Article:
By Chris Pacifico
In the shoestring budget, indie cult classic film The Anarchist Cookbook, a character named Johnny Red lists off myriad reasons why society is much better in Sweden than America. If only someone had put a copy of Writer's Block in his hand. The Stockholm-based trio of Peter Bjorn and John (Peter Moren, Bjorn Yttling and John Eriksson) trade instruments and vocal duties on their threadbare, yet spacious ditties, which weave together baroque splashes, lounge music, and generations of Euro-pop.
With its lucid, condensed melodies and majestic, yet sometimes frivolous instrumentation Writer's Block is a chic, shag carpet, AM pop ruse. "Amsterdam" seems fresh from MTV's salad days with its trotting percussion, robo chorus, and sticky organ lines. The layers of gusty white noise on "Objects of My Affection" are like a shoegazer Simon and Garfunkel, while "Young Folks" features a duet with Victoria Bergsman of The Concretes is a lazy, rainy day throwback to the Lee Hazelwood and Nancy Sinatra with its delicate array of a maraca shaking and delicate bongo pattering. "Chills" is a shell of sparkling keyboards and swishing beats that sounds like it could be played on an asthma inhaler. The nostalgic, pastoral pop of “Lets Call It Off” is where the trios Norse accents are thickest.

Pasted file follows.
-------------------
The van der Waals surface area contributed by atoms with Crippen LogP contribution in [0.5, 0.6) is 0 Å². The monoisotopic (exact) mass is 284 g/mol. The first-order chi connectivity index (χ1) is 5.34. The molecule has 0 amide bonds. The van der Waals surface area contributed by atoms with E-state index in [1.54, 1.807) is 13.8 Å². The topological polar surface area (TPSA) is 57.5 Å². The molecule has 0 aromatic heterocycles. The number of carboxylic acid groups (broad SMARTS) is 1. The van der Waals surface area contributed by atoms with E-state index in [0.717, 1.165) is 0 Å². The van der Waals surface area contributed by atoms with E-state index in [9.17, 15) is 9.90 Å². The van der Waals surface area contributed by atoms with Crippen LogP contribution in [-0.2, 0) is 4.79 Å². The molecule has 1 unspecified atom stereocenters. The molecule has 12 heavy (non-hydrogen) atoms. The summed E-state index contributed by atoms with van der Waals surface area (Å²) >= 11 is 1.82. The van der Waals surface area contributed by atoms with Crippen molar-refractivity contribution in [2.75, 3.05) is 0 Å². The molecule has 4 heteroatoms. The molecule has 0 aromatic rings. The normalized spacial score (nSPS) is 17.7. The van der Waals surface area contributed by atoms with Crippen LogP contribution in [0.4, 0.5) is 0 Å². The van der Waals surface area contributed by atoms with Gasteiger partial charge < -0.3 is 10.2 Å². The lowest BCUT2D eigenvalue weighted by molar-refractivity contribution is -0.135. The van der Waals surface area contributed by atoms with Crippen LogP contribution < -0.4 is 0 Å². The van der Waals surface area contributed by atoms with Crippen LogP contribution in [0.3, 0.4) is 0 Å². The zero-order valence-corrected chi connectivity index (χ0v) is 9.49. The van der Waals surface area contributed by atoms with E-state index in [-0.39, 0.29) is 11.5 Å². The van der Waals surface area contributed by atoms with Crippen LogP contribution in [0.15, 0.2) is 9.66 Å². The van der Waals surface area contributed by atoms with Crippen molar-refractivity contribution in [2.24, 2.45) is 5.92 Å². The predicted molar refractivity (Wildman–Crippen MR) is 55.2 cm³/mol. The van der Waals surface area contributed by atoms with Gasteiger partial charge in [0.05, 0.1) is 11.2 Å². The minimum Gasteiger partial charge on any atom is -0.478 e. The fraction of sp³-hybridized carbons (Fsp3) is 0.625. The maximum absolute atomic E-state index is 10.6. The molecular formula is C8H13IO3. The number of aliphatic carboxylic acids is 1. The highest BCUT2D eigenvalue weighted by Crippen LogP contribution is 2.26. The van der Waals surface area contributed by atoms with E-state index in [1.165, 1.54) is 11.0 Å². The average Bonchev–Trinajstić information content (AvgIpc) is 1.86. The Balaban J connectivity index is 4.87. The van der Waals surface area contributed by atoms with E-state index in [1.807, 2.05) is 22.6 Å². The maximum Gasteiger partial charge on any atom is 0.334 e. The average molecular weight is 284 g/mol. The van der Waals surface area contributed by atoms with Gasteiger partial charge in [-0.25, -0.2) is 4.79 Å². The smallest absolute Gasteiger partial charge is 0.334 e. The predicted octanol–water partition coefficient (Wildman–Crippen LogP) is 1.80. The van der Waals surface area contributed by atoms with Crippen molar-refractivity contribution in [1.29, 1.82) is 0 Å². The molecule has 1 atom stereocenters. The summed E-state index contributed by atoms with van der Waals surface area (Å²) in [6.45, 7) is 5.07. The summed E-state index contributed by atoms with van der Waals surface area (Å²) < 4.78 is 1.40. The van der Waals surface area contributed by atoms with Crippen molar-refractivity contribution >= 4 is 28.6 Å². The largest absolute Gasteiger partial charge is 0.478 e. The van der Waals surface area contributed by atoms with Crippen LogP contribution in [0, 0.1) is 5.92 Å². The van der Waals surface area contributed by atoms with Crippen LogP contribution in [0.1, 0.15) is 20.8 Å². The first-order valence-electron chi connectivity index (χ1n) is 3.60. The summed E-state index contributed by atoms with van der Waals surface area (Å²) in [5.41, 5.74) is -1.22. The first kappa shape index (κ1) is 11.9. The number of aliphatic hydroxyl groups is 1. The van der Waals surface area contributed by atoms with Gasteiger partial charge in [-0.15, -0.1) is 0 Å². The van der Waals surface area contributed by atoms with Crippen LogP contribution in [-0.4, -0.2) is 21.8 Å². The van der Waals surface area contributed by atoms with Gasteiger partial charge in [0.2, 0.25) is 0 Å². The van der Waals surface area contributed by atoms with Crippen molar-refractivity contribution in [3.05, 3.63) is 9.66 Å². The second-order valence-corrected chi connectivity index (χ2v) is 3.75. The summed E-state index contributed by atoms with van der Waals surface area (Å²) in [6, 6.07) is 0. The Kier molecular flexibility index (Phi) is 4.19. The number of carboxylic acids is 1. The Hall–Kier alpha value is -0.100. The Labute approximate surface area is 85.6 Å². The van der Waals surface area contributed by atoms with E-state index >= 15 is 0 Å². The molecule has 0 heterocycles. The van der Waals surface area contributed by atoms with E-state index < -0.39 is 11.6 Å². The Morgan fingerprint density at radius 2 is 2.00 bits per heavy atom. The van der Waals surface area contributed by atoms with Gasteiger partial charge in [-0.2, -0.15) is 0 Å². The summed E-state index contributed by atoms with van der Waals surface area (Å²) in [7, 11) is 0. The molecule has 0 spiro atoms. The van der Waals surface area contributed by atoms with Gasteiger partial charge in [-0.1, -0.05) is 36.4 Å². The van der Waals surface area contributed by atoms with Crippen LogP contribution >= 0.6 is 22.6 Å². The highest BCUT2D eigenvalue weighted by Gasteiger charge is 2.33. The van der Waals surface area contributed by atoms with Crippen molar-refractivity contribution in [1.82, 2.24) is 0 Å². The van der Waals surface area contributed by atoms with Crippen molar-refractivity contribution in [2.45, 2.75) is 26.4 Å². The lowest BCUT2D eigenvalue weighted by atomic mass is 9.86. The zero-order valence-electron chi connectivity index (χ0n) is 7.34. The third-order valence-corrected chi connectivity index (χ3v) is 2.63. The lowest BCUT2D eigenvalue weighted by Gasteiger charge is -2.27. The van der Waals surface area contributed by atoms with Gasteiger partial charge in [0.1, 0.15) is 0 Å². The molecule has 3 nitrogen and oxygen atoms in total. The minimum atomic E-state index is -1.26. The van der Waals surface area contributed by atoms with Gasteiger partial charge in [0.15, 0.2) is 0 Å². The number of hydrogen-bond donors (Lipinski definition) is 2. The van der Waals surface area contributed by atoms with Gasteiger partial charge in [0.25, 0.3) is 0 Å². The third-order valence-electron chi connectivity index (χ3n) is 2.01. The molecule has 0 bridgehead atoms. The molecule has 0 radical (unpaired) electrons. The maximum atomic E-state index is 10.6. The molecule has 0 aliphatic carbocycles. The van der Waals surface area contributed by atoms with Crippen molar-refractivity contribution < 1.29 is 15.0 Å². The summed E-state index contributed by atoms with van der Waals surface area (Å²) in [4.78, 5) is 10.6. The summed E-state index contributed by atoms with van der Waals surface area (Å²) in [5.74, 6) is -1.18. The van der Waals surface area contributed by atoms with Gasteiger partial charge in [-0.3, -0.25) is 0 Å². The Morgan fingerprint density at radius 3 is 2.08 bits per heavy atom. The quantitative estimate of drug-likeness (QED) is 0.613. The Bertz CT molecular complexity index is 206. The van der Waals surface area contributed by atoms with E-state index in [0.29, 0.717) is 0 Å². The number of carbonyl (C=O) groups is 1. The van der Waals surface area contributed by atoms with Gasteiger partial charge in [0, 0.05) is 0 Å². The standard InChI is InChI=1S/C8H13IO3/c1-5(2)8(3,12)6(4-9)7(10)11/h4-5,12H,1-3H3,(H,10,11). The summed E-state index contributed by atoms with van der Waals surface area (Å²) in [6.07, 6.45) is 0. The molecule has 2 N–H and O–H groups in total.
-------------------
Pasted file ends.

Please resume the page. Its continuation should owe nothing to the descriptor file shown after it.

Everybody knows that supposedly Pink Floyd's Dark Side of the Moon syncs up with the Wizard of Oz but I might have to try the same thing with Peter Bjorn and John's "Roll the Credits" and "Poor Cow" during the climatic scenes in Ingmar Bergman films. Just call it a hunch.
Ultimately, Writer's Block is a subtle pop milestone that's nothing less than rhapsodic.
JamBase | Sweden
Go See Live Music!